Playing on-set parents also gives these veteran actors a chance to mentor their young co-stars. The show is told through the vantage point of the children after all, and carrying a brand new show that reboots source material from before they were even born naturally comes with its own unique pressures. 

“I think the more important thing is to just be open to the young actors. To be open to share when there are things that they want to know, but also to see them for the artists that they are,” Hill said. A former child star himself, Hill can relate directly to what the young stars experience. “I remember being a child actor, sometimes people would try to brush my thoughts aside because I was a child. And I think it’s important to really take EJ, take Amari, take Milan [Ray], take Julian [Lerner] for the artists that they are, and leave space for their voices.”

“I think one of the most interesting things is the current era that they are performing in versus the era that myself or Dulé, the social media is such a big part of their era,” Sengbloh observed, impressed with her young costars’ work ethic. “I enjoy watching how they navigate, how they manage their time, and they navigate doing the work, doing their schoolwork on set and off set. And then also still managing social media pages and managing Instagram and making little videos, being creative, and doing photoshoots.”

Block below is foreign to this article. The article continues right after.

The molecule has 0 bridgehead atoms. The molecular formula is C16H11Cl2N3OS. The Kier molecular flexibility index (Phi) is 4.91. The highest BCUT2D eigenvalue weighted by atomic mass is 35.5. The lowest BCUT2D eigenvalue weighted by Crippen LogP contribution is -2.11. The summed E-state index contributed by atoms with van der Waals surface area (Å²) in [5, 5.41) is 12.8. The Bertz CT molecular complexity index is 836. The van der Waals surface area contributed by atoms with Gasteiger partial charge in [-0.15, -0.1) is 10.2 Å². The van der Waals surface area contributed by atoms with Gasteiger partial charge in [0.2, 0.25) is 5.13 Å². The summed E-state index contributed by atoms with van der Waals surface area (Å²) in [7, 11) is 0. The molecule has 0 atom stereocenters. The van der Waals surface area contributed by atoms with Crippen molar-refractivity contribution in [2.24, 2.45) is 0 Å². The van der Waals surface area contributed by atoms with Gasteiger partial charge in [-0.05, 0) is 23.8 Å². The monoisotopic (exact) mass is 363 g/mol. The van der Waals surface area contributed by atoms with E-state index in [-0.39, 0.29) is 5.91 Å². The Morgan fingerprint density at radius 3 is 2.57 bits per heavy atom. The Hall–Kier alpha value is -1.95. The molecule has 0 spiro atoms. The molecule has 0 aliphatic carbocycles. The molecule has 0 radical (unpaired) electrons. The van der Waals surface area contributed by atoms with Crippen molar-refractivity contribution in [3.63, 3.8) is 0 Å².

With the season’s second half kicking off on January 5, both Sengbloh and Hill are looking forward to digging deeper into the narrative, giving the audience to learn more about the characters’ motivations and viewpoints. 

“I’m very excited for the audience to see more stories about the parents because that will inform the audience about who Lillian is and who Bill is,” Hill said about the season’s second half. He’s even been inspired by his character to delve more into his own interests. 

“With Bill, I love that he’s a music man. I love that he’s a sax man. And that’s just – I’m just living my best life right now,” he laughed. “I mean, Bill Williams is the guy I always wanted to be. Bill Williams has inspired me to pick up my sax, which I never really knew how to play, but I’ve had it for a long time, so I’m trying to continuously get better and better at it.” 

As for Sengbloh, she’s excited to share a different side of Black life than what we’ve seen pushed to the forefront with stories from this time period. 

“I think a lot of the rock and roll party of life has been really put forward in the media as far as Black people (in the 60’s), and I think a little bit more wholesomeness is okay to balance it out,” she says, hoping that some of these examples can trickle into real life. 

“I think it’s good for us to re-learn how to have conversations. In our current era, we are always on our cell phones. We have all these distractions. But in that era, they really sat down and had conversations at the dinner table. So I’m hoping that this will inspire more of that.”

“Saladin (K. Patterson) and Fred (Savage) have really done a great job of crafting this world and sharing the richness of us, of who we are as a people,” said Hill. “Fully telling our story.”